Training for Summer

Ever since getting diagnosed with multiple sclerosis (MS), my body doesn’t love the heat. No hot tubs, saunas, fireplaces, or space heaters for me. My body didn’t love the heat for years prior, but the diagnosis gave me the validation and reason why I didn’t tolerate it. This is a major conflict with my love for the summer and long days on the beach. I love the sunshine and all the fun outdoor activities.

So, the question becomes: Do I just stay indoors all summer long? That doesn’t feel good. That becomes extremely isolating to me. I want to enjoy life – and that includes summer activities.

How I prepare for the summer heat

Over the years, I have found it helpful to encourage myself to enjoy some outdoor activities year-round. This helps my body adapt and better adjust to the gradual changes in temperature.

I find it much easier to tolerate summer if I’m outdoors more often in the spring and early summer. This way it’s not a significant shock to my body if I go from spending all my days indoors to going outside in the middle of the summer.

So, is “training for summer” a thing? I certainly haven’t heard anything of the sort from my doctor. However, I have heard this from some fellow members of the MS community.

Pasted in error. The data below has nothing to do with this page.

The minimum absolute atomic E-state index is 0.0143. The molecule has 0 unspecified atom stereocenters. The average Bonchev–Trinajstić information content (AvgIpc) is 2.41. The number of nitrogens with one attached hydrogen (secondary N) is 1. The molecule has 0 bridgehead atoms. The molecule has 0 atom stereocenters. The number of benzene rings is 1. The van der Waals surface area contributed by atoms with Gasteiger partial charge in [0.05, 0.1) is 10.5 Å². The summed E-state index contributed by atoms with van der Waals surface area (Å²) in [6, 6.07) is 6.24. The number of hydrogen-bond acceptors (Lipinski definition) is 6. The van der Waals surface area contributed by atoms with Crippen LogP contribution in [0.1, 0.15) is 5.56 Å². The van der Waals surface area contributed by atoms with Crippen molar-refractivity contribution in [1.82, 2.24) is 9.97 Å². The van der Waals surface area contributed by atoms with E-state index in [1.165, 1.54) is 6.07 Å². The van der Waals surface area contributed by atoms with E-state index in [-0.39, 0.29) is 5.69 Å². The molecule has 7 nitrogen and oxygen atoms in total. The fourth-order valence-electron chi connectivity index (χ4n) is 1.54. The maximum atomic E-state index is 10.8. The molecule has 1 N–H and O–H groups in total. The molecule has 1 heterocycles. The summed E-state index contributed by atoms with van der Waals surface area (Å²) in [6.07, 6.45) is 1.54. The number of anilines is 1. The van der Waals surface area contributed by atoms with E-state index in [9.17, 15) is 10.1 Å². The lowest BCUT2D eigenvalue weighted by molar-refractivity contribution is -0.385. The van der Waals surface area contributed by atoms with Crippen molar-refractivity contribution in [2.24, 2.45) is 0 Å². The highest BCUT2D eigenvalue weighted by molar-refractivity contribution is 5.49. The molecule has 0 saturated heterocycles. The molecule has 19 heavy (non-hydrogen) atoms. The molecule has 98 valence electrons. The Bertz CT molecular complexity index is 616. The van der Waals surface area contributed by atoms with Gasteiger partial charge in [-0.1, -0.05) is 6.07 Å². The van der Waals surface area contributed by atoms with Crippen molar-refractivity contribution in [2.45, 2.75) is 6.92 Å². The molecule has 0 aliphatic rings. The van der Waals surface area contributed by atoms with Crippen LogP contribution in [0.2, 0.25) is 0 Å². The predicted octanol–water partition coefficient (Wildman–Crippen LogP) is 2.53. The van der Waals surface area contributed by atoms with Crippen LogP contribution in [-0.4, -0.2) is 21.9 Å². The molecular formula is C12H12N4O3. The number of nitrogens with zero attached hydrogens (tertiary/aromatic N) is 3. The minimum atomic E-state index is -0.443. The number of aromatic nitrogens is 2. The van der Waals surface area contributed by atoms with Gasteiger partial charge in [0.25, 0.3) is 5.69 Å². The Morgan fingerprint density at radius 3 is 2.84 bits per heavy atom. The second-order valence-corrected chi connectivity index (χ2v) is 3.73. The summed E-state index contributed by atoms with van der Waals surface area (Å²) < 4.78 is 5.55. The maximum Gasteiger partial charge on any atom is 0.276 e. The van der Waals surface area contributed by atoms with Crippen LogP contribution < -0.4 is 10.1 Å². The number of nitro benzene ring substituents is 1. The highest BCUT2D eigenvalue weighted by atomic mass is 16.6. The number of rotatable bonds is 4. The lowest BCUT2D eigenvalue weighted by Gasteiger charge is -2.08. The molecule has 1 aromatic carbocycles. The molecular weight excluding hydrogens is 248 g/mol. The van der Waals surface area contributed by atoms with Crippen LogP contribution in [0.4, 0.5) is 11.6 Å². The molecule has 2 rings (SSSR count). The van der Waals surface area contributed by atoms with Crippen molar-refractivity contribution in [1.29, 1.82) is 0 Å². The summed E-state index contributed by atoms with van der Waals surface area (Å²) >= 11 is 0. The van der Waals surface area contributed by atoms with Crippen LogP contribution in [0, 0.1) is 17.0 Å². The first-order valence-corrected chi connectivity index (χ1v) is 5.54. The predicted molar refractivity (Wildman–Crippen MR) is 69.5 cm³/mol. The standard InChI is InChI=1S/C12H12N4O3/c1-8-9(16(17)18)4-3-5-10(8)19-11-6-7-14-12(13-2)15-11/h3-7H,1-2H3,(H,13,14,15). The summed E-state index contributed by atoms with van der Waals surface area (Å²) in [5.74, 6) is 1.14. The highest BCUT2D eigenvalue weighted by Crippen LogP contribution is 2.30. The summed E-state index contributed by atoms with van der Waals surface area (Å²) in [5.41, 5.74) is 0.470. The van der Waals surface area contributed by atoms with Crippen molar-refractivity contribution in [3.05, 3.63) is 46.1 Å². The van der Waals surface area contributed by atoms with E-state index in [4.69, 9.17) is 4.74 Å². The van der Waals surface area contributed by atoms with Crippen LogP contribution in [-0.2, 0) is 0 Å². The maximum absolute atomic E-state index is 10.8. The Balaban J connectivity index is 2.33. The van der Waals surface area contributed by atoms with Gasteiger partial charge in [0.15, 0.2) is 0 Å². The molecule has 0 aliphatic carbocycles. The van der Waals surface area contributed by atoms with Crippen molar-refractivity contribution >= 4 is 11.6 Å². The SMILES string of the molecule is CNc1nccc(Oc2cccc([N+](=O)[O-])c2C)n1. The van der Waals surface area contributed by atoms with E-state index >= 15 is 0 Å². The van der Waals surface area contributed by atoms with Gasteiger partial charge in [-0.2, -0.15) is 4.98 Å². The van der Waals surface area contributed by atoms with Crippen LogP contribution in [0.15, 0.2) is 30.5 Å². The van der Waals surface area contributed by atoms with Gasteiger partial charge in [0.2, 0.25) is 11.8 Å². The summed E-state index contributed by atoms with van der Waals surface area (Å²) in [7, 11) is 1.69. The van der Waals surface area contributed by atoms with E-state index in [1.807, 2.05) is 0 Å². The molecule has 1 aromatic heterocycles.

Do you find that if you gradually ease your body into the change of the seasons that you do better with the more extreme temperature days? I suppose this could also be said for those who react to cold temperatures. Do you find that gradual exposure in the fall helps you better tolerate the cold winter months? It's not to suggest that you can completely eliminate a heat or cold intolerance, but can you increase your body’s threshold for it?

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Listen to your body

I think the most important message in all of this is to listen to your body. Our body holds a tremendous amount of wisdom. If we give ourselves the opportunity to quiet down long enough to listen to its messages, we can support our body and its healing journey in a much better way.

And of course, let’s not forget our trusted devices or healthy practices and hacks to support us on those hot days.

  • Stay hydrated – This is probably the simplest way to support your body on hot summer days. I aim for half my body weight in ounces of water. I don’t get there every day but that’s my target, so I usually land somewhere close to it.
  • Cooling vest – Thankfully the options for cooling vests have really expanded over the years. I think they’re much more comfortable and effective. So, perhaps this year might be the time to invest in one.
  • Portable fans – I recently had a fellow MS community member tell me about her favorite cooling device: a fan necklace. It’s a portable, battery-operated fan she can wear around her neck to help keep her cool. This is definitely one that I’m willing to give a try.

Now it’s your turn

How do you plan on preparing for the increased temperature this summer?

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